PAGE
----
Greg's research explores crowdsourcing for participatory planning, particularly through cases in sustainable transportation and health. Currently, he is a Ph.D. candidate and member of the University of Texas at Austin School of Architecture's Urban Information Lab working on his dissertation, called "Sociotechnical Co-production of Planning Information: Opportunities and Limits of Crowdsourcing for the Geography and Planning of Bicycle Transportation". He also works as a researcher with the Texas A&M Transportation Institute, leading projects such as Street Noise Relationship to Vulnerable Road User Safety.
Previously, Greg worked as a state park planner and regional transportation planner, and taught Transportation Systems at Texas State University. Greg is a member of the American Institute of Certified Planners, bicycles whenever possible, and sometimes tweets @gregpgriffin.
Jiao, J., Holmes, M., & Griffin, G. P. (2017). Revisiting Image of the City in Cyberspace: Analysis of Spatial Twitter Messages During a Special Event. Journal of Urban Technology, (online first).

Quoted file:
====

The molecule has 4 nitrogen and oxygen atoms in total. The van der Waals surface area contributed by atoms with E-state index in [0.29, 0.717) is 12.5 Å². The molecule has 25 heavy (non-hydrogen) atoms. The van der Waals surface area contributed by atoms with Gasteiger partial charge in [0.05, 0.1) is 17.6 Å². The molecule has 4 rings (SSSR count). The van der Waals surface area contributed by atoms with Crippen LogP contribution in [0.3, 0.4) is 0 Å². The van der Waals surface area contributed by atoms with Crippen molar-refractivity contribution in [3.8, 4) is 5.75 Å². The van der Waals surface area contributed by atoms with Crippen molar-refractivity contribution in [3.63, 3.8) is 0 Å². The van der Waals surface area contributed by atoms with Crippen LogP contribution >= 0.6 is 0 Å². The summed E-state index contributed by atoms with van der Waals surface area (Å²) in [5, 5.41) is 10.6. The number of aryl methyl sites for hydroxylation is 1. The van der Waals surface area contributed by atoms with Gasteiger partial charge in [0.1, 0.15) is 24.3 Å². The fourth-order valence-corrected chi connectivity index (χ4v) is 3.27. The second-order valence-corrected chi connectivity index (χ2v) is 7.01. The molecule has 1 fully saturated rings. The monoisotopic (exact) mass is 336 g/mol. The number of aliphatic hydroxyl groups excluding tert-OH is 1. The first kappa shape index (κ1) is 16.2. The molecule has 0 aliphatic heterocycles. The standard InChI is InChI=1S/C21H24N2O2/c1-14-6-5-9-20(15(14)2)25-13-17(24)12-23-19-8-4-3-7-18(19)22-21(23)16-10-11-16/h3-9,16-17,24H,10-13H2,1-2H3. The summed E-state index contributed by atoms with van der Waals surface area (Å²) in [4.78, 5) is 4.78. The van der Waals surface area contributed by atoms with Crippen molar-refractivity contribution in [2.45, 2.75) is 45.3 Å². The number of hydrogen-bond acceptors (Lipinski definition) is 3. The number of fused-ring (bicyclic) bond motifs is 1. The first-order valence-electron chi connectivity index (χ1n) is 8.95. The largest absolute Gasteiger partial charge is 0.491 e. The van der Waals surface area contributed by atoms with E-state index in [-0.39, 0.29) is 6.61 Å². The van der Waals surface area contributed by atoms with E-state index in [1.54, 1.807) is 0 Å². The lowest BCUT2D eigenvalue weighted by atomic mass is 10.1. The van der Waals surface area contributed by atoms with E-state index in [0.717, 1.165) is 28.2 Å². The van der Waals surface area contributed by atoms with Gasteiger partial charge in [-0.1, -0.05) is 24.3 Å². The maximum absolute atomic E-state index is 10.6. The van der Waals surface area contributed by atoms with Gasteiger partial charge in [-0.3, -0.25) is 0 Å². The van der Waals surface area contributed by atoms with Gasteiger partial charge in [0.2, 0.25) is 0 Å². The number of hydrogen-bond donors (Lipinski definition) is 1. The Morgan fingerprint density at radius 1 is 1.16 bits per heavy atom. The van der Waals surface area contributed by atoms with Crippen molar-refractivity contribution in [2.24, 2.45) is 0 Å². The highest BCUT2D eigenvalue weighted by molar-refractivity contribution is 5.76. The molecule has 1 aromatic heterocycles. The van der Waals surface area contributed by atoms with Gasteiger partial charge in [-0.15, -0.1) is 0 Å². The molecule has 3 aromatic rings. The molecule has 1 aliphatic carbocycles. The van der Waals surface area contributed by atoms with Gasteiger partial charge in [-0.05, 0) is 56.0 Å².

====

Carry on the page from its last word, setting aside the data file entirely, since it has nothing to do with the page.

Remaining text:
Griffin, G. (2017). Connecting the Dots. Planning, April.
Griffin, G., & Sener, I. (2016). Public Transit Equity Analysis at Metropolitan and Local Scales: A Focus on Nine Large Cities in the US. Journal of Public Transportation, 19(4), 126–143.
Griffin, G. P., & Sener, I. N. (2016). Planning for Bike Share Connectivity to Rail Transit. Journal of Public Transportation, 19(2).
Griffin, G. P., & Jiao, J. (2015). Crowdsourcing Bicycle Volumes: Exploring the role of volunteered geographic information
and established monitoring methods. Journal of the Urban and Regional Information Systems Association 27(1), 57–66.
Griffin, G. P., & Jiao, J. (2015). Where does Bicycling for Health Happen? Analysing Volunteered Geographic Information through Place and Plexus. Journal of Transport & Health 2(2).
Griffin, G. P. (2015). The City as Interface, by Martijn de Waal. Urban Geography, 36(4), 625–627.
Griffin, G.P., K. Nordback, T. Götschi, E. Stolz, S. Kothuri. (2014) Transportation Research Circular E-C183: Monitoring Bicyclist and Pedestrian Travel
and Behavior. Washington, D.C.: Transportation Research Board of the National Academy of Sciences.
Griffin, G. P. (2014). Geographic Specificity and Positionality of Public Input in Transportation: a rural transportation planning case from Central Texas. Urban, Planning and Transport Research 2(1):407–422.
Cowley, J.S. and G.P. Griffin. (2012). Microparticipation with Social Media for Community Engagement in Transportation Planning. Transportation Research Record: Journal of the Transportation Research Board 2307: 90-98.
Griffin, G.P. (2010). Review of Pedal Power: The Quiet Rise of the Bicycle in American Public Life, by J. Harry Wray. Journal of the American Planning Association, 76(4).
- Bicycle and Pedestrian Planning
- Co-productive Planning Theory
- Sustainable Transportation